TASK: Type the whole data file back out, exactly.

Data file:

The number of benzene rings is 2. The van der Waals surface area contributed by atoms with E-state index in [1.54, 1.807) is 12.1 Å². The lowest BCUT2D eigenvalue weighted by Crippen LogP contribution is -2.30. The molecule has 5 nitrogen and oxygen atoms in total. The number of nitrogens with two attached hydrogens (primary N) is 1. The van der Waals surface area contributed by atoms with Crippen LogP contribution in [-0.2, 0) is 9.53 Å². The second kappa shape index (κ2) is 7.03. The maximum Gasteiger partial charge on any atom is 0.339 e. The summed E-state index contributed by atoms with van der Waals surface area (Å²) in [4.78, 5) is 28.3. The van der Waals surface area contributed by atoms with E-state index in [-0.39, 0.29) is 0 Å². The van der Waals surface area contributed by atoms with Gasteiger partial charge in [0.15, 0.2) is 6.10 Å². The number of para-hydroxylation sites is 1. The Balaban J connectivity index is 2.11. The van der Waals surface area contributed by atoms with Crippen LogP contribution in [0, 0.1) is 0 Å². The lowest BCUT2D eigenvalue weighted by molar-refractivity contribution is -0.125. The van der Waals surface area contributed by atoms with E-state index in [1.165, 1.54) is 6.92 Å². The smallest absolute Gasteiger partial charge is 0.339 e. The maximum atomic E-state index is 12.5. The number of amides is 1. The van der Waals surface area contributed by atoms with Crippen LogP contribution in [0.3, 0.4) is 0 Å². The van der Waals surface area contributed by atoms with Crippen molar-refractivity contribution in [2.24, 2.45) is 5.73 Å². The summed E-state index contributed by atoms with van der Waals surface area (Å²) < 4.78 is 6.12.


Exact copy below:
The number of benzene rings is 2. The van der Waals surface area contributed by atoms with E-state index in [1.54, 1.807) is 12.1 Å². The lowest BCUT2D eigenvalue weighted by Crippen LogP contribution is -2.30. The molecule has 5 nitrogen and oxygen atoms in total. The number of nitrogens with two attached hydrogens (primary N) is 1. The van der Waals surface area contributed by atoms with Crippen LogP contribution in [-0.2, 0) is 9.53 Å². The second kappa shape index (κ2) is 7.03. The maximum Gasteiger partial charge on any atom is 0.339 e. The summed E-state index contributed by atoms with van der Waals surface area (Å²) in [4.78, 5) is 28.3. The van der Waals surface area contributed by atoms with E-state index in [-0.39, 0.29) is 0 Å². The van der Waals surface area contributed by atoms with Gasteiger partial charge in [0.15, 0.2) is 6.10 Å². The number of para-hydroxylation sites is 1. The Balaban J connectivity index is 2.11. The van der Waals surface area contributed by atoms with Crippen LogP contribution in [0, 0.1) is 0 Å². The lowest BCUT2D eigenvalue weighted by molar-refractivity contribution is -0.125. The van der Waals surface area contributed by atoms with E-state index in [1.165, 1.54) is 6.92 Å². The smallest absolute Gasteiger partial charge is 0.339 e. The maximum atomic E-state index is 12.5. The number of amides is 1. The van der Waals surface area contributed by atoms with Crippen LogP contribution in [0.3, 0.4) is 0 Å². The van der Waals surface area contributed by atoms with Crippen molar-refractivity contribution in [2.24, 2.45) is 5.73 Å². The summed E-state index contributed by atoms with van der Waals surface area (Å²) < 4.78 is 6.12.